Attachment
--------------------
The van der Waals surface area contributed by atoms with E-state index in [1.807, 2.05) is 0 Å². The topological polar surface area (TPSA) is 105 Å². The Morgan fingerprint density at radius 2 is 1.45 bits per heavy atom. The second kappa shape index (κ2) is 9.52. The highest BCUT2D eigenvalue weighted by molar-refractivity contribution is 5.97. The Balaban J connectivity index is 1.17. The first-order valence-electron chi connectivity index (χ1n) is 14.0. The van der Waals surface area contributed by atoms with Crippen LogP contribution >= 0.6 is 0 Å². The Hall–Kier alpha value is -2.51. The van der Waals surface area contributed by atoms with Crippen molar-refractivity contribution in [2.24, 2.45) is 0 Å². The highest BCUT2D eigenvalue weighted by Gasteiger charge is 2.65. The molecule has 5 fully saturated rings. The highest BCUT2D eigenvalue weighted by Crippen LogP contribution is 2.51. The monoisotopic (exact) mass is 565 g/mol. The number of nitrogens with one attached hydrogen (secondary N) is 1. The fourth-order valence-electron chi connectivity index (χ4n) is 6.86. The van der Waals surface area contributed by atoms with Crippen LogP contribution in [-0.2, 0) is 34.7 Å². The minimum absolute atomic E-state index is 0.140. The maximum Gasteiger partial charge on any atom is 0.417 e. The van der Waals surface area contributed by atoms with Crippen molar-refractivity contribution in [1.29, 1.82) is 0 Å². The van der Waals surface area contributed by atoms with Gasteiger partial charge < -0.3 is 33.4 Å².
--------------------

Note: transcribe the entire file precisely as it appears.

The van der Waals surface area contributed by atoms with E-state index in [1.807, 2.05) is 0 Å². The topological polar surface area (TPSA) is 105 Å². The Morgan fingerprint density at radius 2 is 1.45 bits per heavy atom. The second kappa shape index (κ2) is 9.52. The highest BCUT2D eigenvalue weighted by molar-refractivity contribution is 5.97. The Balaban J connectivity index is 1.17. The first-order valence-electron chi connectivity index (χ1n) is 14.0. The van der Waals surface area contributed by atoms with Crippen LogP contribution >= 0.6 is 0 Å². The Hall–Kier alpha value is -2.51. The van der Waals surface area contributed by atoms with Crippen molar-refractivity contribution in [2.24, 2.45) is 0 Å². The highest BCUT2D eigenvalue weighted by Gasteiger charge is 2.65. The molecule has 5 fully saturated rings. The highest BCUT2D eigenvalue weighted by Crippen LogP contribution is 2.51. The monoisotopic (exact) mass is 565 g/mol. The number of nitrogens with one attached hydrogen (secondary N) is 1. The fourth-order valence-electron chi connectivity index (χ4n) is 6.86. The van der Waals surface area contributed by atoms with Crippen LogP contribution in [-0.2, 0) is 34.7 Å². The minimum absolute atomic E-state index is 0.140. The maximum Gasteiger partial charge on any atom is 0.417 e. The van der Waals surface area contributed by atoms with Crippen molar-refractivity contribution in [1.29, 1.82) is 0 Å². The van der Waals surface area contributed by atoms with Gasteiger partial charge < -0.3 is 33.4 Å².